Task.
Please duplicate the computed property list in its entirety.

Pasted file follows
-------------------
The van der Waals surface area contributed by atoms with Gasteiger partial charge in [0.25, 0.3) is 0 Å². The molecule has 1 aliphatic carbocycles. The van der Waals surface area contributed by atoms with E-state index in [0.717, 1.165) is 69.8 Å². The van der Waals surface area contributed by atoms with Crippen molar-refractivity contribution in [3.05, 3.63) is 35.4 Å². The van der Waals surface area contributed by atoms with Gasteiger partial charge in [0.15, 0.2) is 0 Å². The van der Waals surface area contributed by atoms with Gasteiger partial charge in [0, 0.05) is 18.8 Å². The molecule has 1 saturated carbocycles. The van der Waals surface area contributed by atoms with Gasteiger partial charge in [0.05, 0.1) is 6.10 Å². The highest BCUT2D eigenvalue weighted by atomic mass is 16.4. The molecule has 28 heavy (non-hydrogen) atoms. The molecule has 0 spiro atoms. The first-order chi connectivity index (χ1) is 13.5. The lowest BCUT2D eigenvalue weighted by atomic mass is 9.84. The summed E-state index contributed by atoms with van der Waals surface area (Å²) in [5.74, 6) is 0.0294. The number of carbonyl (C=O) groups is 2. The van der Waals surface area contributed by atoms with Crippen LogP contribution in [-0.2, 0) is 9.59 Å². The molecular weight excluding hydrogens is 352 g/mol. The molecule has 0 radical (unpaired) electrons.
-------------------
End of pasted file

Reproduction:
The van der Waals surface area contributed by atoms with Gasteiger partial charge in [0.25, 0.3) is 0 Å². The molecule has 1 aliphatic carbocycles. The van der Waals surface area contributed by atoms with E-state index in [0.717, 1.165) is 69.8 Å². The van der Waals surface area contributed by atoms with Crippen molar-refractivity contribution in [3.05, 3.63) is 35.4 Å². The van der Waals surface area contributed by atoms with Gasteiger partial charge in [0.15, 0.2) is 0 Å². The van der Waals surface area contributed by atoms with Gasteiger partial charge in [0, 0.05) is 18.8 Å². The molecule has 1 saturated carbocycles. The van der Waals surface area contributed by atoms with Gasteiger partial charge in [0.05, 0.1) is 6.10 Å². The highest BCUT2D eigenvalue weighted by atomic mass is 16.4. The molecule has 28 heavy (non-hydrogen) atoms. The molecule has 0 spiro atoms. The first-order chi connectivity index (χ1) is 13.5. The lowest BCUT2D eigenvalue weighted by atomic mass is 9.84. The summed E-state index contributed by atoms with van der Waals surface area (Å²) in [5.74, 6) is 0.0294. The number of carbonyl (C=O) groups is 2. The van der Waals surface area contributed by atoms with Crippen LogP contribution in [-0.2, 0) is 9.59 Å². The molecular weight excluding hydrogens is 352 g/mol. The molecule has 0 radical (unpaired) electrons.